What COVID-19 means for Influencer Marketing? | Article – HSBC VisionGo

This is why Influencer Marketing is useful during COVID-19.

With consumers increasingly seeking out content from those with expertise and specialist knowledge, this further reaffirms the true use of influencer marketing and demonstrates that brands should be engaging with those authentic content creators rather than just a following. 

1. Change in Content Consumption
From a content perspective, an inevitable increasing trend is that whilst mobility is restricted and people are rich in free time, consumers are more likely looking for helpful, informative, solutions-based content.

The current crop of free workouts inspired by social distancing has taken off on Instagram, and especially on Instagram Live, which has become the trendy way for influencers to engage with audiences during the pandemic. For example, top-tier fitness influencer Coffee林芊妤 has responded to self-isolation by creating more video content to enable people to exercise safely at home, while fitness coach Joe Wicks (The Body Coach) has developed new P.E. classes to ensure children who are now not at school can still exercise sufficiently. 

2. Live-streaming grows in popularity
Live streams have always been a popular form of content for influencers, allowing them to engage and interact with audiences in real-time. Self-isolation has resulted in people increasingly looking to build and maintain connections, and a surge of this type of content happening online.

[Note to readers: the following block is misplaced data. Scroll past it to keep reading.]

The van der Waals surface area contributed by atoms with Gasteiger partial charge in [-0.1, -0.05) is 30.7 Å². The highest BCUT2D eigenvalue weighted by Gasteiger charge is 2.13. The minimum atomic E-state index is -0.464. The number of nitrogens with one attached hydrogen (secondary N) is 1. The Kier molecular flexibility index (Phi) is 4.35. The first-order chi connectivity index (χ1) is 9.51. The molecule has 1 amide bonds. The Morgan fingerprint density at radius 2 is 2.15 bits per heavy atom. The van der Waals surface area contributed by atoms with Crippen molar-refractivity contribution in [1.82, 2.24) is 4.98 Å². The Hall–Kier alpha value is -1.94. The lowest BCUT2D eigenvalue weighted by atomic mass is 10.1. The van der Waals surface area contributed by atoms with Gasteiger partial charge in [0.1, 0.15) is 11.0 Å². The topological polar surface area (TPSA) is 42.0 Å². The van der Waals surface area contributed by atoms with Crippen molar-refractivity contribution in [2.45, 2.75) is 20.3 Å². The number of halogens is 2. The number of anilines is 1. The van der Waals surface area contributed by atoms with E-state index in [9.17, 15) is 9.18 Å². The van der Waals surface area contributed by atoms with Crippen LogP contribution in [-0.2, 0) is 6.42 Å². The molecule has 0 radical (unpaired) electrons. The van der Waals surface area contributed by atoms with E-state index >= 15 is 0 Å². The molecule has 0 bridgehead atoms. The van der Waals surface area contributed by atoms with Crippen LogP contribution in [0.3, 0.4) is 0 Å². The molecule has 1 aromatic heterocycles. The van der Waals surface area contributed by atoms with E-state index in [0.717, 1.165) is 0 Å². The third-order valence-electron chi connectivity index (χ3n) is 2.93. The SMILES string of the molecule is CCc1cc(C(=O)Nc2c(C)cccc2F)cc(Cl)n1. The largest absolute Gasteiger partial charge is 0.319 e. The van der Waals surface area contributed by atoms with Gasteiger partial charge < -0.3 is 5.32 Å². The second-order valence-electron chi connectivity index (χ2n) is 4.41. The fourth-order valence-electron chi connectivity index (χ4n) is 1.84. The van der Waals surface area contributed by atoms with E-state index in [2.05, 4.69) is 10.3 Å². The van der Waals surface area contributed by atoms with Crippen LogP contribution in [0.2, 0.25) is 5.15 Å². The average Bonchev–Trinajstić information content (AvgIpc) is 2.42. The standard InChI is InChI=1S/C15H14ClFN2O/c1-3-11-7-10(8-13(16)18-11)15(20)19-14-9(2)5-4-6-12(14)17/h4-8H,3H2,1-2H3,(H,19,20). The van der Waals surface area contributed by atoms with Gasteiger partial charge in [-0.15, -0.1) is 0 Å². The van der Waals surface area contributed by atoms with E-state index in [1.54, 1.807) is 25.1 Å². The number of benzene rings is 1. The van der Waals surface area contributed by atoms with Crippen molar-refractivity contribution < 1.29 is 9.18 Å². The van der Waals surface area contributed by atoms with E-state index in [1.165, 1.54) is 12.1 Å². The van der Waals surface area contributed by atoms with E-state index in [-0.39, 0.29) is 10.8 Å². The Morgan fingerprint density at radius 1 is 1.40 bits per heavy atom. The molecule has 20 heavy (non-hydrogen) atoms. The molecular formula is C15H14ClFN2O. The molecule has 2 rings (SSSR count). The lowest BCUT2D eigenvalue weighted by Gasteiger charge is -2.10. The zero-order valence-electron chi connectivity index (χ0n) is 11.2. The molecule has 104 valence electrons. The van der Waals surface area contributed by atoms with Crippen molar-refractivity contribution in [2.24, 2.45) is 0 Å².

Live streaming platform, Twitch, saw a rise in viewership of 10% during the weekend of March 14th as viewers increase time spent on gaming and other forms of digital entertainment. The No. 1 downloaded app, TikTok, has announced a trial of its first live-streaming series in Bangkok recently. Fitness is another sector that has capitalised on live-streaming as users enjoy the sense of community and encouragement that comes from working out with other people at the same time. Each live streaming workout video of Joe Wicks has amassed well over 1m views so far, which is over twice the number of views Wicks’ videos usually generate.

3. The Need for Brands to Show Humanity
The long-term effect on business is unknown, if brands can put their purpose above their profit margins and engage in meaningful influencer partnerships, they can emerge from the coronavirus stronger and ready for the recovery period. This is an opportunity for smart brands to future-proof their internal strategies and build better long-term partnerships that will extend effectiveness far beyond what the world is currently experiencing.
There are a number of brands putting their best foot forward. Cosmetics brand Lush invited shoppers to come in-store and wash their hands at their leisure to help halt the spread of coronavirus, with no obligation to buy. World leader in beauty, L'Oréal, announced an extensive program includes producing and distributing vast quantities of hand sanitizer and donating 1 million euros to associations aiding the disadvantaged. Rather than looking for a quick fix, brands should focus more closely on building a human identity for themselves and working in conjunction with their customers for long-term brand resonance.
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